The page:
On the heels of his exhortation to rejoice always, Paul pens these words:

Do not be anxious about anything, but in every situation, by prayer and petition, with thanksgiving, present your requests to God. And the peace of God, which transcends all understanding, will guard your hearts and your minds in Christ Jesus. (NIV)

This passage is one that many of us are likely familiar with. We’ve heard it preached from the pulpit and may even remember it from Sunday school days. It’s one I memorized in middle school and one I recited to myself before college finals. But, for all my “use” of the passage, I have never studied it in context.

Think on how common this passage is in Christian culture today. How have you heard it taught in the past? What are your current impressions of this passage?

Knowing what you know now about the context of the book of Philippians as a whole, how does that change your interpretation of this passage?

I don’t pretend to have a “new” or “novel” interpretation of this common passage of Scripture, but I do think that having done the exegetical work through this book has put these words in appropriate context for me. Paul wants nothing more than for the believers to experience true unity because of their unity in Christ. He wants them to have a reasonableness about themselves that promotes unity because the Kingdom of God is coming. And, in this light, his call to put aside anxiety seems to come into focus.

Given what we know about the Philippians’ situation in chapter four, what can you imagine they were anxious about?

What do we know about their situation?

What requests do you imaging they have to present to God?

Disunity has an incredible way of producing anxiety. When we are not unified with other believers – particularly when it is as severe as the Philippians’ situation seems to be – it is difficult not to think about the situation all the time. In my own life, when I have had discord with other Christians in a substantial ways, it is always on my mind. Imaginary conversations are always spinning through my head – when I welcome them, and particularly when I don’t. I’m always wondering how I can “come out ahead” in the argument or wondering if I’ve been misrepresented by the other person. When I am in disunity, I am also consistently anxious.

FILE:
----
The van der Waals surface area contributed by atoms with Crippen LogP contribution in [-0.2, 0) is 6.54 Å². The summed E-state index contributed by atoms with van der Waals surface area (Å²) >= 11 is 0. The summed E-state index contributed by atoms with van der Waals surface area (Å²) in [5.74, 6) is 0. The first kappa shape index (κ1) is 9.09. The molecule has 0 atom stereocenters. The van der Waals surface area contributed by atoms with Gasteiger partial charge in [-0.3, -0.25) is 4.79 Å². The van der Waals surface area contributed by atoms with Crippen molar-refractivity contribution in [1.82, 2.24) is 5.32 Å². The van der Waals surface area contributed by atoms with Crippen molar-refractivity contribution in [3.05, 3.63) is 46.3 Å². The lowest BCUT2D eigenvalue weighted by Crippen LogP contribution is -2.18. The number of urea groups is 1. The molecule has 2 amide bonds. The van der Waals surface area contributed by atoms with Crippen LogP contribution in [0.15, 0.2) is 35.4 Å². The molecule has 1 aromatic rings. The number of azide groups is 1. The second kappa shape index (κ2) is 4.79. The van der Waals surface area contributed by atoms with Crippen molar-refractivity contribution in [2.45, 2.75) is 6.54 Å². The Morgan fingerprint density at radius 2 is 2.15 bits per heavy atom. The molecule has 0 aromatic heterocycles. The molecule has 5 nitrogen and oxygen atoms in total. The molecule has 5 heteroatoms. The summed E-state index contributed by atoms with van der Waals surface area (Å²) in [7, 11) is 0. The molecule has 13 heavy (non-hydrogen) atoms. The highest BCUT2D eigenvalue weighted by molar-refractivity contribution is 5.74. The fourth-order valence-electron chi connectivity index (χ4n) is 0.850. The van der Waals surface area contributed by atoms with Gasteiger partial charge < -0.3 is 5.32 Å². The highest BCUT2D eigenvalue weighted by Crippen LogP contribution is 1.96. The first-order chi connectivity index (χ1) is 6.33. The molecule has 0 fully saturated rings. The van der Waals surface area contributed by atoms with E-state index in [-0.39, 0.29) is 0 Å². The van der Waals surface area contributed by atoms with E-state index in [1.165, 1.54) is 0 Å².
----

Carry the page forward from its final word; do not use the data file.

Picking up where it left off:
If Paul’s diagnosis is anxiety brought about by disunity, his prescription is a simple one: pray. He calls the believers to pray to the God of the coming Kingdom. To turn to Him, look to Him, trust in Him for all their needs.

What kind of request do you think Paul has in mind?

The believers have likely heard Paul’s call for unity, but look at their own situation and think, “It’s too hard! The divide is too much! The hurt is too great!” And Paul gives them a clear command: pray. They are to take the request for unity to the God who have overcome much more than discord among believers. They are to take their request for a changed heart – a heart the embodies the gentleness of verse five – to the God who is greater than their hearts. They are to bring everything that seems too great for them to the throne of grace, and present those requests to God.

The promise that Paul holds out for the believers, as they do this, is substantial:

And the peace of God, which transcends all understanding, will guard your hearts and your minds in Christ Jesus. (NIV)

What a fabulous promise for you and I! When reconciliation seems beyond us, and when our own hearts feel too stubborn to forgive, God will do what “transcends all understanding”: He will bring peace.

It is not insignificant that Paul specifies that God’s peace will guard hearts and minds. This is truly where unity starts. Right at home. Right here in my heart. Right here in my own thoughts. I know personally how destructive my inner life can be for unity with other believers. As I mentally argue with them, presenting my case and shutting them down with a boldness I would never have face-to-face, I quickly descend into bondage to my thought life. My mind is always whirling, always spinning, always wearied, always divisive. The result? I am always anxious.

But, when we turn our thoughts towards God, asking Him to change us and give us peace-making hearts, the incredible reality is that He does. He does! By the power of His Spirit, He keeps His promise and changes us into people who are freed from an inner life of division, and free to live in unity with others. In my own life, I have seen the astounding reality of God’s transformative power as He has brought me from constantly fighting (mentally and in person) with another believer, to a place of true affection and respect (even though disagreement still exists). With tears I write this: this is the power of the Gospel. We are truly set free from sin and brought into the glorious peace of Christ – even in our own stubborn, sinful, divisive hearts.

Are you experiencing any anxiety today that is the result of disunity with another believer?

How would God have you present your request for unity to Him, entrusting the situation into His sovereign hands?

How can you invite the peace of Christ to rule in your heart and mind today?


Ask God to bring to mind any area where anxiety in your life is the result of disunity. Talk to Him about it. Present your requests to Him for a changed heart and situation – ask Him to bring peace where there is no peace. Pray for a changed mind and heart. Thank Him that He is able to do it!

Author: amygannett

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